Presenting at VMworld!

I am thrilled to have been able to present at VMworld  this year!  Nothing like a last-minute request to goad you into action…  I received a call about 10 days before the event to cover for another speaker that couldn’t make it, so there was much scurrying and preparation!

I co-presented with Andrew Nelson  for session CNA4725 – Scalable Cloud Native Apps with Docker and Mesos.

You can check out the recording here:  http://vmware.mediasite.com/mediasite/Play/bc636c07aa1e4fc68cedb19ab50141e41d?catalog=1c95c1d4-0353-4ae1-b3ed-a5067afb57aa.

I would love to hear any feedback!

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Cloud Native Applications at VMworld 2015!

Cloud-Native Applications is an exciting new effort at VMware that involves everyone at VMware.  Every business unit is, or will be involved in building and extending products that can support micro services and container-based applications. Cloud-Native Applications will have a large footprint at VMworld 2015.  For those attending VMworld here are a few things to check out as well as a field guide that you may reference (attached).

  • Kit Colbert’s Spotlight session CNA6649-S:  Build and run Cloud-Native Apps in your Software-Defined Data Center
  • 10 Breakout Sessions-Highlighting some popular sessions below
    • Session ID:  CNA5379-Panel: Enterprise architecture for Cloud-Native Applications
    • Session ID:  CNA5479-Running Cloud-Native Apps on your Existing Infrastructure
    • Session ID:  CNA5698-Building your Next Infrastructure Specifically for Cloud Native Apps CNA
  • Office of the CTO Booth located in Hang Space this year.
  • VMware Booth located in the Solutions Exchange
  • Hands-on Labs (Moscone South) HOL-SDC-1630:  Cloud-Native Apps: Bringing Microservices and Containers to the Software-Defined Data Center
    • 2 opportunities to take the workshop from those experts that wrote the lab
    • 08/31 @3:30
    • 09/02 @10:30
  • CNA DevOps Workshop on 08/31 @ 4:30-5:30 (Moscone North, near the general session area, Hangspace):  CNA to host a workshop in the DevOps area discussing the use AppCatalyst, and a Photon VM running  Docker.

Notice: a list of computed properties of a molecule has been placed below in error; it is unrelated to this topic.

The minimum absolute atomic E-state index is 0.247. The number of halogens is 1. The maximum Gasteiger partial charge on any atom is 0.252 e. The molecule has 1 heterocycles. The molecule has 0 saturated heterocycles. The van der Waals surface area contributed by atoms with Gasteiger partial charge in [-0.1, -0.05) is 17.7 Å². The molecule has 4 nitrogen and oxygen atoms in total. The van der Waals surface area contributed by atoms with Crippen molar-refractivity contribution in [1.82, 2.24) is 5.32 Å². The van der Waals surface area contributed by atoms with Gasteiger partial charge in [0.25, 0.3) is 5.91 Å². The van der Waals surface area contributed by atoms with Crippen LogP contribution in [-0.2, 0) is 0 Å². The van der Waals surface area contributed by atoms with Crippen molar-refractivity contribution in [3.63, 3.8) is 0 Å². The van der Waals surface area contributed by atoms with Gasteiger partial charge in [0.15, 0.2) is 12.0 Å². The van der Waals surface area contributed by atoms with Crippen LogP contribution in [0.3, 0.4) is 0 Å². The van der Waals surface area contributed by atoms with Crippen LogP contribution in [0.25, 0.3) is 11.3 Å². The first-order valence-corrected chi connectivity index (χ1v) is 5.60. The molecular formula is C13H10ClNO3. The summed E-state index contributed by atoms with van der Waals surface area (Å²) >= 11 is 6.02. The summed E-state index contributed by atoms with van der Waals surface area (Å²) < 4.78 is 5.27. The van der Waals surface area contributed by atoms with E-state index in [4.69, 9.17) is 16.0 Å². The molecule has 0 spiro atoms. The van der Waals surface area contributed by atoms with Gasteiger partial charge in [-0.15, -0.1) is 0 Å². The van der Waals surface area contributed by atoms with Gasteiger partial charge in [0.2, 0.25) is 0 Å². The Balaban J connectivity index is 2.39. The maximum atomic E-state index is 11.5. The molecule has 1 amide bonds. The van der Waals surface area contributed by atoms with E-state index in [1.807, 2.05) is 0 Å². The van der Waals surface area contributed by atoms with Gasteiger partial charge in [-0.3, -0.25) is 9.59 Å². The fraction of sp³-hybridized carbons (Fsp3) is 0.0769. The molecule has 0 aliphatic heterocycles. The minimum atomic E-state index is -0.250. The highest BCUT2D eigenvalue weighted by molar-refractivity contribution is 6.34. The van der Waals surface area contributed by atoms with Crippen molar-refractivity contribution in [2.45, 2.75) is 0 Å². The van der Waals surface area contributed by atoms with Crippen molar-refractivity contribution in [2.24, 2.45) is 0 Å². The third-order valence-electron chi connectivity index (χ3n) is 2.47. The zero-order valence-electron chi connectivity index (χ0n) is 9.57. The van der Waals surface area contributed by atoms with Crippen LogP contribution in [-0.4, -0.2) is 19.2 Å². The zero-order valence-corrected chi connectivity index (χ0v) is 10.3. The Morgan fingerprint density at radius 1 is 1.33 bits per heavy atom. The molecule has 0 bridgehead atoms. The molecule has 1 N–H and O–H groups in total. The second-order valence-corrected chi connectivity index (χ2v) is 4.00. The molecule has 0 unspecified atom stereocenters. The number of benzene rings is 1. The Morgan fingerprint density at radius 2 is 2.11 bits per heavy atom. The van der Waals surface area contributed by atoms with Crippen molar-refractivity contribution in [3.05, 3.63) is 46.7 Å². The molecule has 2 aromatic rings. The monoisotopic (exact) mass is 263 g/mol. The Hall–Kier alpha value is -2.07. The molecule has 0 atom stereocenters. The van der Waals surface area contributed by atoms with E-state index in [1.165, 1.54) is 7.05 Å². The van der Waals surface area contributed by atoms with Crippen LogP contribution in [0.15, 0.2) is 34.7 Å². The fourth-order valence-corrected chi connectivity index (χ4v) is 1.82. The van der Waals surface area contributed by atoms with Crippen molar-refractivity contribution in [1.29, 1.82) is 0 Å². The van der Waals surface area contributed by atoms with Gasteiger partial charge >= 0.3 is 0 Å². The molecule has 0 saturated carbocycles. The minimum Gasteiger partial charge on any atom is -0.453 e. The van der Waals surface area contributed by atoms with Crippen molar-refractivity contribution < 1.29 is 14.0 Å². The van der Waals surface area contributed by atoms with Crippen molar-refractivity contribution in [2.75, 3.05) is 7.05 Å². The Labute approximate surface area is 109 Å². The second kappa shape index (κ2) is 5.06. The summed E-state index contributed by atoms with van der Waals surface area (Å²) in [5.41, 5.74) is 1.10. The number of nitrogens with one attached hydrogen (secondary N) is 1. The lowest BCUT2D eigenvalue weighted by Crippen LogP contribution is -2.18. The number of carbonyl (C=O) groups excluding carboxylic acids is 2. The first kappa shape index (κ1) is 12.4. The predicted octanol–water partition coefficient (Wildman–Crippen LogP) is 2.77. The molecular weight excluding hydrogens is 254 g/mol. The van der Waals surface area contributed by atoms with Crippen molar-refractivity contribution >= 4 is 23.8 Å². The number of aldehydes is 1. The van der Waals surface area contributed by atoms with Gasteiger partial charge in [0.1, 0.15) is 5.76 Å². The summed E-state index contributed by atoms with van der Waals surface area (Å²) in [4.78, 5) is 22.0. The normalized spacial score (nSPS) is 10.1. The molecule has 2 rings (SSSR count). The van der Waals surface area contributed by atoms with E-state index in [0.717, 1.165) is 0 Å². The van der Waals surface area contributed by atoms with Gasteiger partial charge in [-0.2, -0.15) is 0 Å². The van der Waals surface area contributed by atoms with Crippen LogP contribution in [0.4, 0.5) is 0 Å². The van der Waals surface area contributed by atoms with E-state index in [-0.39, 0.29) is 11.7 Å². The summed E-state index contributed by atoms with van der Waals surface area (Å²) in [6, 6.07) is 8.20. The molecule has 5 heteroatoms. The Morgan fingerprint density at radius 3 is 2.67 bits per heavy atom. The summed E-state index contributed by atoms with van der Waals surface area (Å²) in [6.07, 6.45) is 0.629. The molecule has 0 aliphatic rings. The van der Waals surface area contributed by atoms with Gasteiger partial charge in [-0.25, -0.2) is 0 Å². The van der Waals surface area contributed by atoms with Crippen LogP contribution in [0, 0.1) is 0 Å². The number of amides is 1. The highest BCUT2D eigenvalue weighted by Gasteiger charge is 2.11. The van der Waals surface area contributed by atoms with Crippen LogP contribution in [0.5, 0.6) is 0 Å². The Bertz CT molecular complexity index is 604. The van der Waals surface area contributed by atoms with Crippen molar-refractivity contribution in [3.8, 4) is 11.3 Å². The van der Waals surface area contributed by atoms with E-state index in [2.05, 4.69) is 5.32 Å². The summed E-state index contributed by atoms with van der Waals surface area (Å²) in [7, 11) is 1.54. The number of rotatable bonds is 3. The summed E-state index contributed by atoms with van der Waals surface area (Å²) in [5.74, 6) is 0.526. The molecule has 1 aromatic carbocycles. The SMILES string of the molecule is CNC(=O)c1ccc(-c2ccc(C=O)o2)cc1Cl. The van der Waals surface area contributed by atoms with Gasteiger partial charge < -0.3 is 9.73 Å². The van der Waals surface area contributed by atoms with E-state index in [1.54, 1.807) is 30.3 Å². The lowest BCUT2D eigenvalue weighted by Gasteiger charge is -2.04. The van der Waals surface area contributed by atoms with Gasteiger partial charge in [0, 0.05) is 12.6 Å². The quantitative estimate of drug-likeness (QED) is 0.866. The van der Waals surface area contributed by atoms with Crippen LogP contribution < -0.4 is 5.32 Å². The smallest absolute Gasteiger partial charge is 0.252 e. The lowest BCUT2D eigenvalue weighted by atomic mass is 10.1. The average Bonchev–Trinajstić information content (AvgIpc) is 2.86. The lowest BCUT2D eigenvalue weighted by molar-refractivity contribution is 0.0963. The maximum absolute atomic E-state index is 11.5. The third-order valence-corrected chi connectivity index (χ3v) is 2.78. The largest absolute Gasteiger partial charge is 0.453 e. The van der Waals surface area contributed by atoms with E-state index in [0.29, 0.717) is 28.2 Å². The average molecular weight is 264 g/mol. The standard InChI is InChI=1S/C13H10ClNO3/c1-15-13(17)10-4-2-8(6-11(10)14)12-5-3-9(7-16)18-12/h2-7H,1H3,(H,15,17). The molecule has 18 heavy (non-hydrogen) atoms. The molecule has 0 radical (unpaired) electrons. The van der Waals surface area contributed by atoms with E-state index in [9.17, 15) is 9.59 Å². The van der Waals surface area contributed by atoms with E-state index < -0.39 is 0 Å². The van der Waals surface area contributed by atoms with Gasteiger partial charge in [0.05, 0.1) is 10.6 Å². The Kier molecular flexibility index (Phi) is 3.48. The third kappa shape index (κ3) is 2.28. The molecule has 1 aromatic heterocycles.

• Customer Meetings (VBC &CNA)
  • VMware Videogame Container System (Location Hangspace/Moscone W. Level 2)  featuring Bonneville and Prince of Persia

With VMware’s company wide effort and large footprint at VMworld, Cloud-Native Apps is definitely something everyone needs to check out this year.  We hope to see you there!

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DevOps, Cloud, and the SDDC…

If you live or work in technology, as I do, then you already know that change in IT is constant.  We all are faced with the reality that the technology you are using will eventually be usurped by something better/faster/smaller/better, and you will need to reducate yourself in the latest, newest, coolest thing.  Taking a page from The Innovator’s Dilemma, far better to do this proactively and ‘disrupt’ yourself, rather than wait for market forces to push you into it.  In fact, I have spent my career trying to, as Wayne Gretzky allegedly once told a reporter, “…skate to where the puck is going,” rather than where it is now.

Continue reading

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Mapping Virtual Machines to Datastores to Storage, Part 2

In a previous post, I walked through the challenges facing one of my customers during a recent outage, during which they needed to understand the mapping of virtual machines to datastores to LUNs.

Due to time constraints, I didn’t have the time to properly test and wrap everything into a nice little package, so the solution I ended up with actually used 2 different scripts… one to collect information on the virtual machines and their datastores, and another to collect information on the SCSI LUNs underlying the datastores. Continue reading

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Mapping Virtual Machines to Datastores to Storage, Part 1

summary of the problem